Still another exemplary modular child restraint system of the invention comprises a base including a base hub having a circumferential lip and a plurality of detents, and a seat including a seat hub configured to rotationally engage with the base hub. The seat, in these embodiments, has a retractable latch configured to engage under the lip to secure the seat hub to the base hub, and lock into the detents to prevent rotation of the seat relative to the base. The modular child restraint system can further comprise an indicator configured to indicate whether the seat hub is rotationally locked with respect to the base hub. In some embodiments the modular child restraint system further comprises four retractable latches configured to engage under the lip. In some of these, only one of the four latches is sized to lock into the detents.
Yet another exemplary modular child restraint system of the invention comprises a base including a base hub having two retaining bars, and a seat including a seat hub configured to rotationally engage with the base hub. The seat hub includes a circumferential lip that engages the two retaining bars to secure the seat to the base. The base hub can further include a retractable locking pin configured to engage the seat hub to prevent rotation of the seat hub relative to the base hub. The seat hub can further include a pair of cams configured to push the retaining bars outward to disengage the seat hub from the base hub. The cams can be vertically or horizontally actuated, for example.
BRIEF DESCRIPTION OF THE DRAWINGS
FIG. 1 is a perspective view of a modular restraint system according to an embodiment of the invention comprising a base and interchangeable attachable seats.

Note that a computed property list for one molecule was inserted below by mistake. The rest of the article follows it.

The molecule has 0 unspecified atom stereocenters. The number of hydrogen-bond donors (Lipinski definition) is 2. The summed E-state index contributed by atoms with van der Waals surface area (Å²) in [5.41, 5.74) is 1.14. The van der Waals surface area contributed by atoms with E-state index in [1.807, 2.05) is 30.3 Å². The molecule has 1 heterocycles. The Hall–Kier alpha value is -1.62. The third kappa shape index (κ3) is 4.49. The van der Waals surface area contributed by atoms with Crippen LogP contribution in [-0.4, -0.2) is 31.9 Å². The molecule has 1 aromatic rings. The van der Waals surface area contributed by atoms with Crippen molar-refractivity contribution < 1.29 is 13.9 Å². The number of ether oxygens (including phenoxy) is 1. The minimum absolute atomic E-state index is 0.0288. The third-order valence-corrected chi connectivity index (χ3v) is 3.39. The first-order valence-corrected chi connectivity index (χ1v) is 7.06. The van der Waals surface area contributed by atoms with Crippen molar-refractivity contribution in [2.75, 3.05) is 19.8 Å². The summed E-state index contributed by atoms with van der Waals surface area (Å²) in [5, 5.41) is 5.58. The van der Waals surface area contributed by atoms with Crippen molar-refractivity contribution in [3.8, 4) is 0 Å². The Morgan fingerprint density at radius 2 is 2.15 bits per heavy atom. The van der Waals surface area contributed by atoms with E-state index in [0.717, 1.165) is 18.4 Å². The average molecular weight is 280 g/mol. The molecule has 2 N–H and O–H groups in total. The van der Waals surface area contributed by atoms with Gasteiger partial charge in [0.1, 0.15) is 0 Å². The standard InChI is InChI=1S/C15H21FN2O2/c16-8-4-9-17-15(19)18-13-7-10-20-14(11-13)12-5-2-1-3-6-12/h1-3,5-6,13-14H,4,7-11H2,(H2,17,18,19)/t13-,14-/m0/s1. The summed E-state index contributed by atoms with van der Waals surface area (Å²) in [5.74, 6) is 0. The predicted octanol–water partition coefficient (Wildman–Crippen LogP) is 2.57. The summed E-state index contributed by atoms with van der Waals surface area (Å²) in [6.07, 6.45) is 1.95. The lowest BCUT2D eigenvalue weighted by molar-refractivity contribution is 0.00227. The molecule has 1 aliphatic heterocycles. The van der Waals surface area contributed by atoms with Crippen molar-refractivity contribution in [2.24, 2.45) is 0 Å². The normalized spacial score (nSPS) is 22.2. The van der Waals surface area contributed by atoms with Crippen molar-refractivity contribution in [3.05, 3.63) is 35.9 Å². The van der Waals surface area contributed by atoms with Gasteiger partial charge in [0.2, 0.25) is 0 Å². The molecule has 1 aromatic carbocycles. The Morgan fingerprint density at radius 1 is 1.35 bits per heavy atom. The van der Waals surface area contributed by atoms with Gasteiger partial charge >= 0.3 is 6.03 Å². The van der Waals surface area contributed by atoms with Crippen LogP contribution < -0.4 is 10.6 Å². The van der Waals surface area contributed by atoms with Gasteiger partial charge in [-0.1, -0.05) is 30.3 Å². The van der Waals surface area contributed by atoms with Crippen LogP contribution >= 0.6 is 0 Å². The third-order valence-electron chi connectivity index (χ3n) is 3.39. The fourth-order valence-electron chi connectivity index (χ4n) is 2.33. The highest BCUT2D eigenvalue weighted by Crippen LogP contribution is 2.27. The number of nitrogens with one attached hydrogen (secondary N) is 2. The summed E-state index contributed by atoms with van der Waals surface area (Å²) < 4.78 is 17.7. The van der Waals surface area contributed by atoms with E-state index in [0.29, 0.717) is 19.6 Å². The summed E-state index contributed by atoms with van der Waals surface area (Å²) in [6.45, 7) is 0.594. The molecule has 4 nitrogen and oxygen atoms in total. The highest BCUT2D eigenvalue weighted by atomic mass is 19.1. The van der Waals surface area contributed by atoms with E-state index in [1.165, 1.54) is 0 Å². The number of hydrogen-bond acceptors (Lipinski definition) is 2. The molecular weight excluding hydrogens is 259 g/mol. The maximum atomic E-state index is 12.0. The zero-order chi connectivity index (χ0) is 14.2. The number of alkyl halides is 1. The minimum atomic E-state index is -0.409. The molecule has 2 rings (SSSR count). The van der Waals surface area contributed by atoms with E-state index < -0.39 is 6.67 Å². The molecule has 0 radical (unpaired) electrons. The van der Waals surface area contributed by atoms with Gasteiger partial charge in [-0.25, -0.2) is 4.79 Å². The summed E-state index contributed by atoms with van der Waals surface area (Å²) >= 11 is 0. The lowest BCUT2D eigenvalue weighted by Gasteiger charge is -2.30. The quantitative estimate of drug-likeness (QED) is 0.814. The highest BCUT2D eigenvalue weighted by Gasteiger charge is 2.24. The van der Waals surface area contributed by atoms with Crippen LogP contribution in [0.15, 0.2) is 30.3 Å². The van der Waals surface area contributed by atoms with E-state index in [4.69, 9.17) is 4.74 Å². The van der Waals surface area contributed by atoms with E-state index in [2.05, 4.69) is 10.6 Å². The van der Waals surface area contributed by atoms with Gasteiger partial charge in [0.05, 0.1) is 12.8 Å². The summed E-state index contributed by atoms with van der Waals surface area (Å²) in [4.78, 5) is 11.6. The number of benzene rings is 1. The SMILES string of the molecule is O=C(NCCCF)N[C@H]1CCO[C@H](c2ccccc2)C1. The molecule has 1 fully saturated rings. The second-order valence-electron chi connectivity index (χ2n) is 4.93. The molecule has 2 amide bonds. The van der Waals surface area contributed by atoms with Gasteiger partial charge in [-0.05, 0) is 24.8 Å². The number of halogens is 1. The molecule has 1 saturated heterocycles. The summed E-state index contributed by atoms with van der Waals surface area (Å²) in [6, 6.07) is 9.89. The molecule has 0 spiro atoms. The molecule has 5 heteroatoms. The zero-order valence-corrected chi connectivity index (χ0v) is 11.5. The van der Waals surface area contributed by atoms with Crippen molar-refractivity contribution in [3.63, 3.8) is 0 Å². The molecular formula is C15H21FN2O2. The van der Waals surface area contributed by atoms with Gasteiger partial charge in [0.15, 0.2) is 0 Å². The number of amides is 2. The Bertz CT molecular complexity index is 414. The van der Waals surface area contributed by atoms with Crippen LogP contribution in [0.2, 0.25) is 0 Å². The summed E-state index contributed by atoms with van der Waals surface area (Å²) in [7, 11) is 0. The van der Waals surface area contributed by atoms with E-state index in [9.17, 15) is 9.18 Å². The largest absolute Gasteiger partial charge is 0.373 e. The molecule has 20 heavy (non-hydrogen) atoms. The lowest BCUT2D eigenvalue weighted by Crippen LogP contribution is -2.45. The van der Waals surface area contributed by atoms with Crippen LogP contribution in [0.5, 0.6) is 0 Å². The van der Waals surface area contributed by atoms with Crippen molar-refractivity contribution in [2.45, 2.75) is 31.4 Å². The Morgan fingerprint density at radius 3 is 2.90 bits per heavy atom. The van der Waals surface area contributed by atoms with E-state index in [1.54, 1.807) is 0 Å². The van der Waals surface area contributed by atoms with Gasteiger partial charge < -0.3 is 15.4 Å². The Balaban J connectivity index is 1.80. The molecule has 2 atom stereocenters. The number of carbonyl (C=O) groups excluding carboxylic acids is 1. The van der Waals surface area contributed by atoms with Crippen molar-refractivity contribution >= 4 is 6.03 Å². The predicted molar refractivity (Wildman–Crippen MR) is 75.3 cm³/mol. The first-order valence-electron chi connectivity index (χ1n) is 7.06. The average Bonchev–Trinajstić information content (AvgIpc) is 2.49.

FIG. 2 is a side view of one of the seats of FIG. 1 attached to the base in a rear-facing configuration.
FIG. 3 is a side view of one of the seats of FIG. 1 attached to the base in a forward-facing configuration.
FIG. 4 is a perspective view of the seat of FIG. 2 attached to the base and rotated to face sideways.
FIG. 5 is a perspective view of a base hub of a base integrated with a vehicle seat, according to an embodiment of the invention, projecting above a seat cushion thereof.
FIGS. 6 and 7 are side views of the seats of FIG. 1 respectively engaged with a base adapted to a stroller, according to an embodiment of the invention.
FIGS. 8 and 9 are cross-sectional views of an engagement mechanism, according to an embodiment of the invention, comprising base and seat hubs before and after engagement, respectively.
FIGS. 10 and 11A are different perspective views of a base according to an embodiment of the invention.
FIG. 11B is a perspective view of a base according to an embodiment of the invention showing a base hub with an alternative locking indicator.
FIG. 11C is a bottom perspective view of a seat with a seat hub that engages with the base hub of FIG. 11B.
FIG. 12 is a bottom perspective view of a base according to an embodiment of the invention.
FIGS. 13 and 14 are top views of a latch mechanism, according to an embodiment of the invention, for engaging a seat hub with a base hub, respectively showing engaged and disengaged positions.
FIGS. 15 and 16 are, respectively, top and bottom views of a latch mechanism, according to another embodiment of the invention, for engaging a seat hub with a base hub.
FIG. 17 is a perspective view of a cross-section of an engagement mechanism of an embodiment of the invention comprising base and seat hubs, prior to engagement.
FIGS. 18-20 are bottom perspective views of the seat hub of the embodiment of FIG. 17, with FIG. 20 showing the base hub partially disassembled.
FIG. 21 is a top perspective view of the seat hub of the embodiment of FIG. 17.
FIG. 22 is a bottom view of the seat hub of the embodiment of FIG. 17, partially disassembled as in FIG. 20.
FIGS. 23 and 24 are top perspective views of the base hub of the embodiment of FIG. 17.
FIG. 25 is a bottom perspective view of the base hub of the embodiment of FIG. 17.